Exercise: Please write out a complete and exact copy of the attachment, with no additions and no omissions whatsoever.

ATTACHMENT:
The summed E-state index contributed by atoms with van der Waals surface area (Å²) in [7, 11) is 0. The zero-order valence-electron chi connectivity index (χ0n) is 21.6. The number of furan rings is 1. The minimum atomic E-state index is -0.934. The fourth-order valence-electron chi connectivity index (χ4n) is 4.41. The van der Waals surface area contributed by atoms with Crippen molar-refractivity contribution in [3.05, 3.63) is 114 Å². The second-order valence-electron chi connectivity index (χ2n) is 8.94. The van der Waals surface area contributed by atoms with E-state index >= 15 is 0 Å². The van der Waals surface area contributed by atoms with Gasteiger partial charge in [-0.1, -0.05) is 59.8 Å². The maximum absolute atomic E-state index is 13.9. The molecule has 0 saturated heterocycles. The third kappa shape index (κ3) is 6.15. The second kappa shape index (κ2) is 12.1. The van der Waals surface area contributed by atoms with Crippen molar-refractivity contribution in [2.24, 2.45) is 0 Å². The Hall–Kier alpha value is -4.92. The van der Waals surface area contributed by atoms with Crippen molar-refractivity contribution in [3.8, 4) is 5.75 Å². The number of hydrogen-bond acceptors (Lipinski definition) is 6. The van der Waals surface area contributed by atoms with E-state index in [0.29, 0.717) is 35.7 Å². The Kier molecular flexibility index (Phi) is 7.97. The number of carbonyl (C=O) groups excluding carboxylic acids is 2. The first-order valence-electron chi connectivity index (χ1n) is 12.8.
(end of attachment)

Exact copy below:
The summed E-state index contributed by atoms with van der Waals surface area (Å²) in [7, 11) is 0. The zero-order valence-electron chi connectivity index (χ0n) is 21.6. The number of furan rings is 1. The minimum atomic E-state index is -0.934. The fourth-order valence-electron chi connectivity index (χ4n) is 4.41. The van der Waals surface area contributed by atoms with Crippen molar-refractivity contribution in [3.05, 3.63) is 114 Å². The second-order valence-electron chi connectivity index (χ2n) is 8.94. The van der Waals surface area contributed by atoms with E-state index >= 15 is 0 Å². The van der Waals surface area contributed by atoms with Gasteiger partial charge in [-0.1, -0.05) is 59.8 Å². The maximum absolute atomic E-state index is 13.9. The molecule has 0 saturated heterocycles. The third kappa shape index (κ3) is 6.15. The second kappa shape index (κ2) is 12.1. The van der Waals surface area contributed by atoms with Crippen molar-refractivity contribution in [2.24, 2.45) is 0 Å². The Hall–Kier alpha value is -4.92. The van der Waals surface area contributed by atoms with Crippen molar-refractivity contribution in [3.8, 4) is 5.75 Å². The number of hydrogen-bond acceptors (Lipinski definition) is 6. The van der Waals surface area contributed by atoms with E-state index in [0.29, 0.717) is 35.7 Å². The Kier molecular flexibility index (Phi) is 7.97. The number of carbonyl (C=O) groups excluding carboxylic acids is 2. The first-order valence-electron chi connectivity index (χ1n) is 12.8.